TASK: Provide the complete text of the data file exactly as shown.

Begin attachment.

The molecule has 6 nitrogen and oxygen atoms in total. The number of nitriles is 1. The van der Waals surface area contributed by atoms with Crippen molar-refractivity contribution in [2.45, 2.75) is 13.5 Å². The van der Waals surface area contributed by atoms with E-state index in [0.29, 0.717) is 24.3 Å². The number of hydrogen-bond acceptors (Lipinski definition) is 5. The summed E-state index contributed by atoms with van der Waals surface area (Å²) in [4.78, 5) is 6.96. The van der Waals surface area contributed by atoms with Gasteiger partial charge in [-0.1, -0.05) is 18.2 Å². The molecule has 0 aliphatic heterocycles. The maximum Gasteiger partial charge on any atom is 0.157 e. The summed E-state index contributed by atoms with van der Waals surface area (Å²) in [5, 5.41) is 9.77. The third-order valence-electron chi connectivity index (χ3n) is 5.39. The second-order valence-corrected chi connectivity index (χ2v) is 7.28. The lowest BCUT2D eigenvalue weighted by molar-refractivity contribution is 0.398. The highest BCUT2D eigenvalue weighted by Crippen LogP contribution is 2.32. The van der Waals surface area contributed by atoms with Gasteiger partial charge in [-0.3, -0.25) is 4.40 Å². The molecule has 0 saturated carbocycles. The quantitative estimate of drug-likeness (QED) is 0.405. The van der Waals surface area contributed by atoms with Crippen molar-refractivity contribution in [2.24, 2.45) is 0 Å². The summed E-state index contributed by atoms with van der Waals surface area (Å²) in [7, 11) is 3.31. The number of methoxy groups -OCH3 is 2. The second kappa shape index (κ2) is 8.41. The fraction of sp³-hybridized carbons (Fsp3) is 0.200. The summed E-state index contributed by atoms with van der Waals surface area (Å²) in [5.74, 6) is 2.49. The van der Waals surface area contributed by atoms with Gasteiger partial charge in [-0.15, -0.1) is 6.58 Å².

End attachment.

The molecule has 6 nitrogen and oxygen atoms in total. The number of nitriles is 1. The van der Waals surface area contributed by atoms with Crippen molar-refractivity contribution in [2.45, 2.75) is 13.5 Å². The van der Waals surface area contributed by atoms with E-state index in [0.29, 0.717) is 24.3 Å². The number of hydrogen-bond acceptors (Lipinski definition) is 5. The summed E-state index contributed by atoms with van der Waals surface area (Å²) in [4.78, 5) is 6.96. The van der Waals surface area contributed by atoms with Gasteiger partial charge in [-0.1, -0.05) is 18.2 Å². The molecule has 0 aliphatic heterocycles. The maximum Gasteiger partial charge on any atom is 0.157 e. The summed E-state index contributed by atoms with van der Waals surface area (Å²) in [5, 5.41) is 9.77. The third-order valence-electron chi connectivity index (χ3n) is 5.39. The second-order valence-corrected chi connectivity index (χ2v) is 7.28. The lowest BCUT2D eigenvalue weighted by molar-refractivity contribution is 0.398. The highest BCUT2D eigenvalue weighted by Crippen LogP contribution is 2.32. The van der Waals surface area contributed by atoms with Gasteiger partial charge in [-0.3, -0.25) is 4.40 Å². The molecule has 0 saturated carbocycles. The quantitative estimate of drug-likeness (QED) is 0.405. The van der Waals surface area contributed by atoms with Crippen molar-refractivity contribution in [2.24, 2.45) is 0 Å². The summed E-state index contributed by atoms with van der Waals surface area (Å²) in [7, 11) is 3.31. The number of methoxy groups -OCH3 is 2. The second kappa shape index (κ2) is 8.41. The fraction of sp³-hybridized carbons (Fsp3) is 0.200. The summed E-state index contributed by atoms with van der Waals surface area (Å²) in [5.74, 6) is 2.49. The van der Waals surface area contributed by atoms with Gasteiger partial charge in [-0.15, -0.1) is 6.58 Å².